By Joey Steinberger, Daily Arts Writer
Published October 26, 2012
As a cultural phenomenon, jazz flourished in the United States and quickly spread around the world. As it traveled, the tradition changed, incorporating local influences into its sound. The Elina Duni quartet, a Jazz group from Switzerland, creates music that is a product of this fusion. By combining Jazz with Albanian folk songs.
Elina Duni Quartet
Friday at 8 p.m.
Kerrytown Concert House
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Elina Duni, the band’s namesake, started playing piano and singing when she was five. At 17 she learned the blues and picked up jazz naturally from there, eventually studying jazz in Switzerland at the University of Bern.
At Bern, she met Collin Vallon, who plays piano in the quartet. Vallon was the one who originally proposed combining jazz with Albanian folk music.
“He said ‘Why don’t we play Albanian folk songs and transform them, play them in a jazz way,’ ” Elina Duni said. “To improvise with them and play them in a free way.”
Though Duni lived in Albania until she was 10, she wasn’t familiar with the country’s traditional folk music until she met Vallon. Folk music was politicized by the Albanian communist state and widely disliked for that reason.
But after listening to some old cassettes, Duni quickly developed a connection to the music, which in turn developed her own sound as a jazz performer.
“I fell in love with the poetry, melody and depth of the music … I was fascinated by it,” Duni said.
She began to improvise with rhythm, harmonies and other sounds.
“I didn’t want to do the jazz bebop thing; folk music helped me find a kind of freedom,” Duni said.
Duni and Vallon morphed from duo to trio and then quartet. Adam Hopkins now plays bass and Norbert Pfammatter plays drums. Duni is the only Albanian member of the quartet; the other three members hail from Switzerland. The band has played together for seven years and is currently on tour promoting their third CD, Matanë Malit. The CD incorporates jazz renditions of traditional songs, some original compositions and songs from the communist era.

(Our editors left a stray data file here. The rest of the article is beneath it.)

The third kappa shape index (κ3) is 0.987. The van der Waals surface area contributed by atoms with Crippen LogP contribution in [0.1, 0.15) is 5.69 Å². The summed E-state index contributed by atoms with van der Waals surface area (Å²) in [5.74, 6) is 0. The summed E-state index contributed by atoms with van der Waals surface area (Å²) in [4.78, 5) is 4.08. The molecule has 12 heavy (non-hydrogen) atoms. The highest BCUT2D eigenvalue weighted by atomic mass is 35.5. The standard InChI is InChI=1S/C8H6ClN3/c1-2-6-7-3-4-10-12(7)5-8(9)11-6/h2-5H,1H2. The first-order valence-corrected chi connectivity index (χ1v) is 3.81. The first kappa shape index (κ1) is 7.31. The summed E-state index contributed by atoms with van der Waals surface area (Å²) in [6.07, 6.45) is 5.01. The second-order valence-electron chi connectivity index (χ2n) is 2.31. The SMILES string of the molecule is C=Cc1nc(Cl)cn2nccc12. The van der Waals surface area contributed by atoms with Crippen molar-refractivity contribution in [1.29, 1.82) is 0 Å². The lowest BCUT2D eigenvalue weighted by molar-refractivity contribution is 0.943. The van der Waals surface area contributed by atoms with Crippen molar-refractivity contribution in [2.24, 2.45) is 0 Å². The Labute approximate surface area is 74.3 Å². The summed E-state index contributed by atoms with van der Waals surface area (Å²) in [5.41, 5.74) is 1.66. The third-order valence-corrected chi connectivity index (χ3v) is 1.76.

“One is a song that was forbidden during the communist era because it was a bit jazzy. Another is from the Second World War; it’s a song my grandfather used to always sing to me,” Duni said. “I think the CD is a journey through Albania and Albanian history.”
For her original compositions on the CD, Duni wrote songs that incorporated traditional themes in the folk music, but also transgressed them to make the sound new. She’s creating a new genre because “there is no point in trying to imitate something that’s already been done.”
As part of the quartet’s first tour of America, they will perform a concert at the Kerrytown Concert House. They are also set to perform a radio concert at the Acoustic Café, a radio station syndicated across the country.
Though Duni sings for the quartet, she doesn’t single herself out as a “lead singer.”
“This is a music that is made by four people and it’s important to me that this quartet isn’t a singer with a trio,” Duni said. “I consider my voice as another instrument, even if I write lyrics.”
This ethos is vital, as every member of the group improvises during the band’s live shows and on its CDs.
“Each member brings their own interpretation and musical values to the performance,” Duni said, “Without them this music wouldn’t exist.”